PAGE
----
Who One Is pp 269-344 | Cite as

Ontology and Meontology of I-ness

Part of the Phaenomenologica book series (PHAE, volume 189)

“Meontology” can be short-hand for the range of issues attached to the non-ascriptive, non-identifying knowledge of the non-sortal referent of “I” in contrast to the identifying knowledge we have of everything else, including persons. Who one is is not in every respect coincident with what one is and who one is is not in every respect individuated by what one is. We adopt the thesis that who one is as “the myself” is individuated per se, that what “I” refers to is a substance that individuates itself (Husserl). There is a sense of oneself that is not individuated by being in space-time or any other extrinsic or per accidens considerations, such as those of a biological or cultural nature. This thesis is inseparable from the claim that what “I” refers to is an individual essence or haecceity, and the thesis that there is a coincidence of the bare particular substrate I and the concretum or eidetic singularity (definite description). If we take numerical identity to mean that it is meaningful to say that something is not two, then what “I” refers to is not a numerical identity (Hönigswald).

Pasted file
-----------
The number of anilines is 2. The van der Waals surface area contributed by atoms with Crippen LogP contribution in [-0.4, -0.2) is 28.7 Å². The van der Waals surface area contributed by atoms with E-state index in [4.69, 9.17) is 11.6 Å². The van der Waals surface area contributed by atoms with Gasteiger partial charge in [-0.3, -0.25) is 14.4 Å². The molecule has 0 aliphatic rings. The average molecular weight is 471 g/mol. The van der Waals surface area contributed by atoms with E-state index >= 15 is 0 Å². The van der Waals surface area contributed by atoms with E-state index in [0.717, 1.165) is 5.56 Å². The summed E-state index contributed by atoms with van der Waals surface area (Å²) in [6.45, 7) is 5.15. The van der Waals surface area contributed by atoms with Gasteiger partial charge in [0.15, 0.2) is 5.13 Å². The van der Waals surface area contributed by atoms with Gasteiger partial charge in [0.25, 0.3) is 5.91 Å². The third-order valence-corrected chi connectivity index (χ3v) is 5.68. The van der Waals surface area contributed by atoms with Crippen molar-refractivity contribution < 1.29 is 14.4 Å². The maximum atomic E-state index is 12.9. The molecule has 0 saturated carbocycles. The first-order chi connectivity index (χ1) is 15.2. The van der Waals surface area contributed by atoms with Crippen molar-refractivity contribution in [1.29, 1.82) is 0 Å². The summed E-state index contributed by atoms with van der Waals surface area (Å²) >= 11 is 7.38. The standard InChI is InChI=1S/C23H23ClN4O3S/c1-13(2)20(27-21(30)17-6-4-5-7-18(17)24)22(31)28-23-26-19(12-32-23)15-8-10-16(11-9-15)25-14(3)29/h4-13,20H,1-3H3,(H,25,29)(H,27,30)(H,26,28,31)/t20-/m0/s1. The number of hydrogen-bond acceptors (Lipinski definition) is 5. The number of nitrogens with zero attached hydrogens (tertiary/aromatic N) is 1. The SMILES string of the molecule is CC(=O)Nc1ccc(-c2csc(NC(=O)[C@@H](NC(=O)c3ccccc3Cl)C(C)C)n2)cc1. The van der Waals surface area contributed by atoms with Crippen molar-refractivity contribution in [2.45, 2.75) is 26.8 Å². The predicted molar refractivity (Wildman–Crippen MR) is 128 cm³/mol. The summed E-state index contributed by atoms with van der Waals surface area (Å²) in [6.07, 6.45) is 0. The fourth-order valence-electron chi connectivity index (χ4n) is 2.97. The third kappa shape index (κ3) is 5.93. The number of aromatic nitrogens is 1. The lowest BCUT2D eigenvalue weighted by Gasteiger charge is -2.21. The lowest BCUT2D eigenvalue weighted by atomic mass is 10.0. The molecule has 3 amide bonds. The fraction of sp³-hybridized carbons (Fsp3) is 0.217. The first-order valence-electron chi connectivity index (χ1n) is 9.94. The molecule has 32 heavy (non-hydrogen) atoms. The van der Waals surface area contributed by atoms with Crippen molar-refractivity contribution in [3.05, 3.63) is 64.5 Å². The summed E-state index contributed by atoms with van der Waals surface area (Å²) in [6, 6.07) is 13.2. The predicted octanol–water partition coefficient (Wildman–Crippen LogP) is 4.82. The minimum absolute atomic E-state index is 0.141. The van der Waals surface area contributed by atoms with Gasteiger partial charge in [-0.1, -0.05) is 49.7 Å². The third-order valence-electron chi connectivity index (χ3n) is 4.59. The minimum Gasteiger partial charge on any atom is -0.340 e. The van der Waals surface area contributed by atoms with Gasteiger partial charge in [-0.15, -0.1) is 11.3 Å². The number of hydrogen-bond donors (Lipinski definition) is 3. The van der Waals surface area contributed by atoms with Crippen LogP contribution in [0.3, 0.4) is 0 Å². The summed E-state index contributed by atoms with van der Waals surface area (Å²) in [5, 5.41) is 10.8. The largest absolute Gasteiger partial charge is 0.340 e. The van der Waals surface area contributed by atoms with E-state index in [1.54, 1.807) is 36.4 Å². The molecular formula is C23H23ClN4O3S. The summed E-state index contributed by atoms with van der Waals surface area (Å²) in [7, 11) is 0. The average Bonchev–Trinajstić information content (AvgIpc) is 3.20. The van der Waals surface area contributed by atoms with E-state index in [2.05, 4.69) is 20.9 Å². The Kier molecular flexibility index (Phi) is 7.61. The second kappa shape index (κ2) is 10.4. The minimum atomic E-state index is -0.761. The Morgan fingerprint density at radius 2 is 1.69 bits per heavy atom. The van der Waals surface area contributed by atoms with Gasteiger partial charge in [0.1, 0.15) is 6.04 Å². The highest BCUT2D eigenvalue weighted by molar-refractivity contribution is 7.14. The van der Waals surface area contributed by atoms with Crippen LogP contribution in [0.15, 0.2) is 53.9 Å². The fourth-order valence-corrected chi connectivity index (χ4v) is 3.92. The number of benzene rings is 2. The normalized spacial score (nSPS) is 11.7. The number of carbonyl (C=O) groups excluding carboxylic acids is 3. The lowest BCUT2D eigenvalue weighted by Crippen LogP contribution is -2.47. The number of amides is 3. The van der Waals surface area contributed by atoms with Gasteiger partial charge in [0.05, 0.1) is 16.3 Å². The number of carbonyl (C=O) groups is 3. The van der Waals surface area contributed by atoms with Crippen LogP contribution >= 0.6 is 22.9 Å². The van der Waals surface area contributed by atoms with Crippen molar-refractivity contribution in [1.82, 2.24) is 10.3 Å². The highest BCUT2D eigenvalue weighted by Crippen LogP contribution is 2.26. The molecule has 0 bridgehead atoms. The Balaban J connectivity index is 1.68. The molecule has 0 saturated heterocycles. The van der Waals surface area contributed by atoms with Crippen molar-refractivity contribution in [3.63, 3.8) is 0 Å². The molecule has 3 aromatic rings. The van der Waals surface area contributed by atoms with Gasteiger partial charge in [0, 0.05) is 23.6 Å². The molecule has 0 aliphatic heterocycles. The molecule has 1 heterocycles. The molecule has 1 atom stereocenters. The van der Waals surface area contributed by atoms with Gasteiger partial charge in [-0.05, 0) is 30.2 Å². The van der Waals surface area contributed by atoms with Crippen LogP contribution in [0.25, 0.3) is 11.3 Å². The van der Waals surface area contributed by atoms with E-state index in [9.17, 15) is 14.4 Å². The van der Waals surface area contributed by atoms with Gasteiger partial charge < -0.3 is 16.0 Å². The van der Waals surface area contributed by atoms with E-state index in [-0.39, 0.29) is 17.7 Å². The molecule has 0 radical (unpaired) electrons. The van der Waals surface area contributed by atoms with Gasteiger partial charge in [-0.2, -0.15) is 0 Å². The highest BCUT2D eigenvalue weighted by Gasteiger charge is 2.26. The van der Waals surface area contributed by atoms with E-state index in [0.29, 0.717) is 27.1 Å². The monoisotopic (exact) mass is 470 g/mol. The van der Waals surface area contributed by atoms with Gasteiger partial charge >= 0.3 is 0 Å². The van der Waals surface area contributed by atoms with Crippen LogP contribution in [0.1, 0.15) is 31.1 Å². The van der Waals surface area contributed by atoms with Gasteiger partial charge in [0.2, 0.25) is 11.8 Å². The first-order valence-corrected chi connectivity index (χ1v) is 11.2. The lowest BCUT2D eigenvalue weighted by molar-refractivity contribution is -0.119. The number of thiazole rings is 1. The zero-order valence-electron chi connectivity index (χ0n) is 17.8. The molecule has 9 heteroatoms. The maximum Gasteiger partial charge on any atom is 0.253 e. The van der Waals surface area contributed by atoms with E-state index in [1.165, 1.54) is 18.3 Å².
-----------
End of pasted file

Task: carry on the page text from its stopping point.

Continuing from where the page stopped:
Definite Description Unique Essence Bare Substrate Numerical Identity Primal Presencing 
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© Springer-Verlag Berlin Heidelberg 2009

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